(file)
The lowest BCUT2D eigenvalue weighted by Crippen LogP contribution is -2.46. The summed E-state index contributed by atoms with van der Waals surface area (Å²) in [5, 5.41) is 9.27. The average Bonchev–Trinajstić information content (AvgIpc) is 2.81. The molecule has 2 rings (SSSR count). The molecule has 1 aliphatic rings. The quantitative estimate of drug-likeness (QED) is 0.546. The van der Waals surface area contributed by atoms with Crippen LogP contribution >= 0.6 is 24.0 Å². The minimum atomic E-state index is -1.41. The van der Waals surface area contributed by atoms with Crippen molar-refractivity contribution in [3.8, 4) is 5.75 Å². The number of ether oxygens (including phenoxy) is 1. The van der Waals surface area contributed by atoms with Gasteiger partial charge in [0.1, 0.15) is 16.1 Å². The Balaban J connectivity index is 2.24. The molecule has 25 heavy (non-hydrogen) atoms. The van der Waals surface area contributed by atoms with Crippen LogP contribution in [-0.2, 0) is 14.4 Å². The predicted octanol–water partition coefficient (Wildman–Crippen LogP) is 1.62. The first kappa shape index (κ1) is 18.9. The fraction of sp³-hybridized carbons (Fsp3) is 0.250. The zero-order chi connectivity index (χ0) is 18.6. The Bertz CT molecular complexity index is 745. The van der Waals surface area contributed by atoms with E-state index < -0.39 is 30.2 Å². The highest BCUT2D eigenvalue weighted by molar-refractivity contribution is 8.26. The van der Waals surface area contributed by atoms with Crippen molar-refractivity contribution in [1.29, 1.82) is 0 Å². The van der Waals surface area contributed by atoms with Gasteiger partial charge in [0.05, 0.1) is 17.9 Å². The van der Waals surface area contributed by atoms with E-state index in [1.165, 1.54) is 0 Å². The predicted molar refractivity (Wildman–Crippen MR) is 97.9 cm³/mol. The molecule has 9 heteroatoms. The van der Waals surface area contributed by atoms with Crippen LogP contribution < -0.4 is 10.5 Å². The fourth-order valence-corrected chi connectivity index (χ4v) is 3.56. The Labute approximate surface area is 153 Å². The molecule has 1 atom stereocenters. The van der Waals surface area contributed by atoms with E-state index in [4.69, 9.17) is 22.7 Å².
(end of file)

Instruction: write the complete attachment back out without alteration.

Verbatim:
The lowest BCUT2D eigenvalue weighted by Crippen LogP contribution is -2.46. The summed E-state index contributed by atoms with van der Waals surface area (Å²) in [5, 5.41) is 9.27. The average Bonchev–Trinajstić information content (AvgIpc) is 2.81. The molecule has 2 rings (SSSR count). The molecule has 1 aliphatic rings. The quantitative estimate of drug-likeness (QED) is 0.546. The van der Waals surface area contributed by atoms with Crippen LogP contribution >= 0.6 is 24.0 Å². The minimum atomic E-state index is -1.41. The van der Waals surface area contributed by atoms with Crippen molar-refractivity contribution in [3.8, 4) is 5.75 Å². The number of ether oxygens (including phenoxy) is 1. The van der Waals surface area contributed by atoms with Gasteiger partial charge in [0.1, 0.15) is 16.1 Å². The Balaban J connectivity index is 2.24. The molecule has 25 heavy (non-hydrogen) atoms. The van der Waals surface area contributed by atoms with Crippen LogP contribution in [-0.2, 0) is 14.4 Å². The predicted octanol–water partition coefficient (Wildman–Crippen LogP) is 1.62. The first kappa shape index (κ1) is 18.9. The fraction of sp³-hybridized carbons (Fsp3) is 0.250. The zero-order chi connectivity index (χ0) is 18.6. The Bertz CT molecular complexity index is 745. The van der Waals surface area contributed by atoms with E-state index < -0.39 is 30.2 Å². The highest BCUT2D eigenvalue weighted by molar-refractivity contribution is 8.26. The van der Waals surface area contributed by atoms with Crippen molar-refractivity contribution in [1.29, 1.82) is 0 Å². The van der Waals surface area contributed by atoms with Gasteiger partial charge in [0.05, 0.1) is 17.9 Å². The van der Waals surface area contributed by atoms with E-state index in [1.165, 1.54) is 0 Å². The predicted molar refractivity (Wildman–Crippen MR) is 97.9 cm³/mol. The molecule has 9 heteroatoms. The van der Waals surface area contributed by atoms with Crippen LogP contribution < -0.4 is 10.5 Å². The fourth-order valence-corrected chi connectivity index (χ4v) is 3.56. The Labute approximate surface area is 153 Å². The molecule has 1 atom stereocenters. The van der Waals surface area contributed by atoms with E-state index in [4.69, 9.17) is 22.7 Å².